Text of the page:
It’s a time of reflection here at Whisky Magazine
, as we’ve reached the end of our 21st anniversary year and taken the opportunity to look back on more than two decades of this venerable title. Was it the year we had planned for our ‘coming of age’ celebrations? Of course not. However, what the brief pandemic-induced hiatus in our publishing and events earlier this year did allow was some time for introspection and appreciation of all the people who make this magazine possible – our team, readers and friends in the whisky industry. I’ll certainly be raising a dram to all of you!
I’m delighted to say that, as a result of the passion, dedication and support we’ve received from all quarters and in spite of the highly unusual circumstances in which we have all found ourselves, it has nevertheless been a strong year for the magazine. We’ve managed to deliver all eight of our planned print issues; return to online publishing with renewed vigour at www.whiskymag.com
; carry out judging (remotely) for the World Whiskies Awards, Independent Bottlers Challenge and Icons of Whisky; and boost our presence on social media.
What’s more, we’ve created an all-new remote whisky tasting experience, Whisky Live At Home, that we hope will keep all of our Whisky Live London 2020 ticket holders entertained and awash with samples until we can celebrate the water of life in person once again. For this special event, we’re delivering immense tasting packs that are accompanied by more than 15 hours of on-demand video that forms season one of Whisky Live TV.
While 2020 has seen the world and the way we all live transformed in big ways, here at our offices the year has also seen some changes not only to the way we work but also to our team line-up. After many successful years at the helm, issue #170 was Rob Allanson’s last as editor and I have the great pleasure of taking his place in the captain’s chair as we forge ahead. From one custodian of the good ship Whisky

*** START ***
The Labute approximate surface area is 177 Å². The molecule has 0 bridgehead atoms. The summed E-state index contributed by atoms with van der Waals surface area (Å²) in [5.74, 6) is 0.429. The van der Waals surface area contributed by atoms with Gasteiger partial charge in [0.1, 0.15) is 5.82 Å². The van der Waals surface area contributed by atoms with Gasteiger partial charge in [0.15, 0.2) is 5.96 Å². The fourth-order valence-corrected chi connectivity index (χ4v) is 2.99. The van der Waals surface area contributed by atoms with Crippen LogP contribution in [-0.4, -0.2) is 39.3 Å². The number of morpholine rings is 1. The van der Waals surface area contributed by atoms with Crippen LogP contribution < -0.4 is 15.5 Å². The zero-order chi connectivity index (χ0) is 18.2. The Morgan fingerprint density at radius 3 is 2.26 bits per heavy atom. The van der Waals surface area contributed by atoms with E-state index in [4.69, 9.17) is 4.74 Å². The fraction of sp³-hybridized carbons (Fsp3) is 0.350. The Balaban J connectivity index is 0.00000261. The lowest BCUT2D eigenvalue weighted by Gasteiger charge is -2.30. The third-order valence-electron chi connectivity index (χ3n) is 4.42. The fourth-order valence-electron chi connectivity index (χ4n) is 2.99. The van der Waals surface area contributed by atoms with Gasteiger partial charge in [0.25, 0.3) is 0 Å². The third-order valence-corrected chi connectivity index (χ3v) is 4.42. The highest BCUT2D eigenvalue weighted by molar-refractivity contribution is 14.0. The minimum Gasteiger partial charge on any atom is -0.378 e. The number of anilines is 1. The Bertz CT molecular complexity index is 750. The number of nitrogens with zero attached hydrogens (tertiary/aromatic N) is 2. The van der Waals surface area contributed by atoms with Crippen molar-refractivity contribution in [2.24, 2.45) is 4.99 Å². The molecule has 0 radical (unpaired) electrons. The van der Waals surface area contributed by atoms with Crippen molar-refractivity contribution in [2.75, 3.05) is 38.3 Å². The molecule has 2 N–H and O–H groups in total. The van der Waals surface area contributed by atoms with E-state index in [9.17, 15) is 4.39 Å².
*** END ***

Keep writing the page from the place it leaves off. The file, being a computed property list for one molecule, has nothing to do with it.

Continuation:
to another, I’d like to thank Rob for keeping a firm hand on the tiller through both the calm waters and the stormy. Furthermore, I’m delighted to confirm that his insights, tasting notes and stories will continue to appear in these pages for many issues to come.
Of course, though Rob has set off on his own new journey, I won’t be sailing alone and I’m overwhelmingly glad to be joined by Phoebe Calver, deputy editor; Bethany Whymark, production editor; Martha Crass, content executive; and our outstanding crew of expert regional editors and contributors from around the world.
It’s an honour to work with such a passionate and knowledgeable group of whisky lovers and I look forward to welcoming even more on board from every corner of the globe in the years to come.
I’m a firm believer that one of this magazine’s great strengths – and a key reason why it reached its 21st birthday – is its commitment to celebrating all whisky, regardless of where the spirit was made, the identity of the distiller and who is drinking it. There’s a whisky out there for everyone and all should feel welcome to enjoy a dram. Whether the spirit ran from stills in a nation that’s produced whisky for three centuries or three weeks, whether the liquid was crafted by a fifth-generation blender or someone who dropped everything just last year to pursue their passion for distilling, and regardless of whether the brand’s most loyal fanbase is drinking their whisky neat at the fireside, alongside a half of beer in the pub, with cake at afternoon tea, or in a highball at a rave, Whisky Magazine will continue to be there to tell these stories and offer insight that’s valuable to all.
This open and positive philosophy pervades all we do and, most importantly, I feel it is reflected in the voices we amplify through our pages and the diverse audience we seek to engage. Of course, more can always be done to reach further, be better, find new stories and take the time to listen to unheard voices, and that’s something I promise we’ll keep doing. We will continue to celebrate the whiskies of the world and I invite all who have a taste for whisky to join us. You thought the last 21 years were good? Well, that was just the first nip – the next dram will be even better.